Heat stress in cattle during summer

Heat stress is a major concern in dairy farming. The main cause of heat stress is combined impact of temperature and humidity which can be measured by Temperature Humidity Index.

Heat stress occurs when a milking cattle heat load is greater than her capacity to lose heat, and is sometimes referred to as hyperthermia. Normally, Dairy cows are affected by heat stress during summer. The crossbred are more prone to the heat stress losses as compared to indigenous cattle.

Symptoms heat stress 

  • increased effort breathing
  • excessive panting
  • drooling
  • bright red gums
  • anxious behaviour
  • excessive water consumption
  • vomiting or diarrhea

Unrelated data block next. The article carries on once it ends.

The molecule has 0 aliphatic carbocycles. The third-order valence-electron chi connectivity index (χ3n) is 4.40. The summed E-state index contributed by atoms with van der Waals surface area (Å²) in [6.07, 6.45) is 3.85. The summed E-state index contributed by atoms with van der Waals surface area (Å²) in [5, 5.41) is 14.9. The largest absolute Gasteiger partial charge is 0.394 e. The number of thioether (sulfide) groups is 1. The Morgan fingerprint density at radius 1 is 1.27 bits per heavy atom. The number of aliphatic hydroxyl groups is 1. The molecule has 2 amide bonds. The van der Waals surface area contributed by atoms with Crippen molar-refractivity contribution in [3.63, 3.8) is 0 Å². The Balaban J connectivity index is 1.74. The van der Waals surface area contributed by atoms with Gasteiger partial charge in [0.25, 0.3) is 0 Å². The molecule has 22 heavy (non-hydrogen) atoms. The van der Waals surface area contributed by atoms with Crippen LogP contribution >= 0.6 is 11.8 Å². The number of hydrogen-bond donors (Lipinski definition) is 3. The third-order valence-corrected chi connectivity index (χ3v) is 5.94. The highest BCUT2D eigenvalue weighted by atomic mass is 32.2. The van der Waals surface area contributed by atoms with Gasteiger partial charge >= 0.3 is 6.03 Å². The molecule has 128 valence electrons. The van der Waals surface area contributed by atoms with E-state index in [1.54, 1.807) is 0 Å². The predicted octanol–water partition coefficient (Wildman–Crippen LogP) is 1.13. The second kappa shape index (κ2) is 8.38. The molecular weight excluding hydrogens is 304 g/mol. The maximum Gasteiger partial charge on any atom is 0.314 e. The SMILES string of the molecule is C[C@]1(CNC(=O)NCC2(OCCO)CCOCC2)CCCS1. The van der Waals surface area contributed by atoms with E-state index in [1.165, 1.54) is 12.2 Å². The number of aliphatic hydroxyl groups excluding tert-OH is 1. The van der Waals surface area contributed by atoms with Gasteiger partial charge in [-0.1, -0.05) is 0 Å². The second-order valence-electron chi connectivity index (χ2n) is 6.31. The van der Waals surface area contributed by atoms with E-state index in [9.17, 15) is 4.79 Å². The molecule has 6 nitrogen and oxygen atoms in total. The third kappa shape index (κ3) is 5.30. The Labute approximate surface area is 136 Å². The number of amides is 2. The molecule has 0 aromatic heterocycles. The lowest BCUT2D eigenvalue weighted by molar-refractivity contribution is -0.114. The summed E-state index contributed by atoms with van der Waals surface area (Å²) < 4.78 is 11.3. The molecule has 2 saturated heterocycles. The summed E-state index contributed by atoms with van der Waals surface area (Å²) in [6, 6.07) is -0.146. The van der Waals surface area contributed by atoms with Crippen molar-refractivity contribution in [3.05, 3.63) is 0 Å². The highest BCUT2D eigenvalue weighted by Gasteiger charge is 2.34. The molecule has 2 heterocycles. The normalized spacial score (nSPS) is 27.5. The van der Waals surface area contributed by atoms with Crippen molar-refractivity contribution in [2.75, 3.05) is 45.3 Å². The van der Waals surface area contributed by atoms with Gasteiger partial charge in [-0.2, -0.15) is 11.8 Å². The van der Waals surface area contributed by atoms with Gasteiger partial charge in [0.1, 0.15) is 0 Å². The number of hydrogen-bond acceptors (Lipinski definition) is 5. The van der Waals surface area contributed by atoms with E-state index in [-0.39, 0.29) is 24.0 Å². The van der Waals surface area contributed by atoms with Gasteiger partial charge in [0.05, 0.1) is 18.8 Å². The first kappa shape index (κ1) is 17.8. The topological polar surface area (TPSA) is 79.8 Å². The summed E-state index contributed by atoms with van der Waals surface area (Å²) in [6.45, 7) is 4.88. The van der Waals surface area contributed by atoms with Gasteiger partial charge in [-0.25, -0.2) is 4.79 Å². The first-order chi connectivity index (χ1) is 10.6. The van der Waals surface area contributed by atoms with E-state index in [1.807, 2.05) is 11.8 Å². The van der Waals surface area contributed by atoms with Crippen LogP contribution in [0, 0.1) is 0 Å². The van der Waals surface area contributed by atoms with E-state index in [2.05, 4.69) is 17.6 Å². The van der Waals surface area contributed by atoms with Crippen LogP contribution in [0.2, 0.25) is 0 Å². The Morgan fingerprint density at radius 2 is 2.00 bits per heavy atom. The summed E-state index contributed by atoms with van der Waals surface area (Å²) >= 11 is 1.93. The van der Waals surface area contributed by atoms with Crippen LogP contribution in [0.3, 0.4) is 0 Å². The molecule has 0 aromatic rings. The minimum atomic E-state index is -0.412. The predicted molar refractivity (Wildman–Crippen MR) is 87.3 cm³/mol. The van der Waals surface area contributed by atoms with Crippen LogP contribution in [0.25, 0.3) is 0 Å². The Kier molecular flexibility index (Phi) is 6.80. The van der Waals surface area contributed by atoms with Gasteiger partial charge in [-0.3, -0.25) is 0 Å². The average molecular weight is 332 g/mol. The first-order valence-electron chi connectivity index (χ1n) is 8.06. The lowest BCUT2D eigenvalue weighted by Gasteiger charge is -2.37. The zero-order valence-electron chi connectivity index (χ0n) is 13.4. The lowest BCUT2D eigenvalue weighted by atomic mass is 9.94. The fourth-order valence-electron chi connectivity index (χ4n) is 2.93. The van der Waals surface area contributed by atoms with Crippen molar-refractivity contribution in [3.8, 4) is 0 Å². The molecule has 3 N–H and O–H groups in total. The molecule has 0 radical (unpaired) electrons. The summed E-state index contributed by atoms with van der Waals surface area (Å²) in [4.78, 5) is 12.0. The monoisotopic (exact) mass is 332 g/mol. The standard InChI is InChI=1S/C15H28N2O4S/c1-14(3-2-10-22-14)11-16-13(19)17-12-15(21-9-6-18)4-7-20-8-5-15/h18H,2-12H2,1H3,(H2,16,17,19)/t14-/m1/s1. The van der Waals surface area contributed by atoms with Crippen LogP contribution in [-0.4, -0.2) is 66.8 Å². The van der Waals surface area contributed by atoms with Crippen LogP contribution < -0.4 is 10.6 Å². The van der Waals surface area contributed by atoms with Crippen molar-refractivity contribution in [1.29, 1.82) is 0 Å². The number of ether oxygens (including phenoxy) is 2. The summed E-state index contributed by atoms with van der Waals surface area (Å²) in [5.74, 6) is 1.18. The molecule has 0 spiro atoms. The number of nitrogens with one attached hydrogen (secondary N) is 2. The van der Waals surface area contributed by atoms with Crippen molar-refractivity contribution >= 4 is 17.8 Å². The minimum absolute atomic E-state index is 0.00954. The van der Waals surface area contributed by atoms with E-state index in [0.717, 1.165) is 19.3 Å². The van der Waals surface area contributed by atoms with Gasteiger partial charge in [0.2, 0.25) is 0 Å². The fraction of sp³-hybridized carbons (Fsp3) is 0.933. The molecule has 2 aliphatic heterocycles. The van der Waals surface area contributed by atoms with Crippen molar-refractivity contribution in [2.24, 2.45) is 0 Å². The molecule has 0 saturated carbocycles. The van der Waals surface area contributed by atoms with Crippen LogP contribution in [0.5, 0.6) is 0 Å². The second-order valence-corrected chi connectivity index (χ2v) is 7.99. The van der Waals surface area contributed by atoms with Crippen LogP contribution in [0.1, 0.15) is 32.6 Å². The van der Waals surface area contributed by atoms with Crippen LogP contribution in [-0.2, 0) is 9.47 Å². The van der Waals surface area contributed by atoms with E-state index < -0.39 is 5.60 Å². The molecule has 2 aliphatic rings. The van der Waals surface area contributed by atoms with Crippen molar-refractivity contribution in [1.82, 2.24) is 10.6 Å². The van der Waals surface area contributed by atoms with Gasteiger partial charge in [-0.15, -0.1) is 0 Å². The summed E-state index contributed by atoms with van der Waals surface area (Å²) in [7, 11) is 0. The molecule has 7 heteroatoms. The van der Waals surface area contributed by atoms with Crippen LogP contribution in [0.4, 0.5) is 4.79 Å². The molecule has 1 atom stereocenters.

• weakness

Problems during heat stress

  • Reduced feed intake
  • Increase water intake
  • Change in the metabolic rate
  • Increased evaporative loss
  • Changes in blood hormones concentrations.
  • Increase body temperature
  • Reduced milk production

The objective of the management tools are to prevent heat stress from occurring so that dry matter intake (DMI) is not reduced and animal productivity is not compromised.

Factors affecting heat stress

  • Environmental condition
  • Level of production & feed consumed
  • Stage of lactation
  • Cooling management
  • Exercise requirements
  • Breed and Body colour

All these factor influence heat production, degree of stress cow is subjected to. These factors collectively get reflected in reduction in milk yield and reproduction efficiency. This productivity loss during summer can be reduced substantially by adopting the following heat stress management coupled with good health management.

  1. Proper summer oriented housing
  2. Animal cooling system
  3. Development of breeds tolerant to heat stress
  4. High energy feeding
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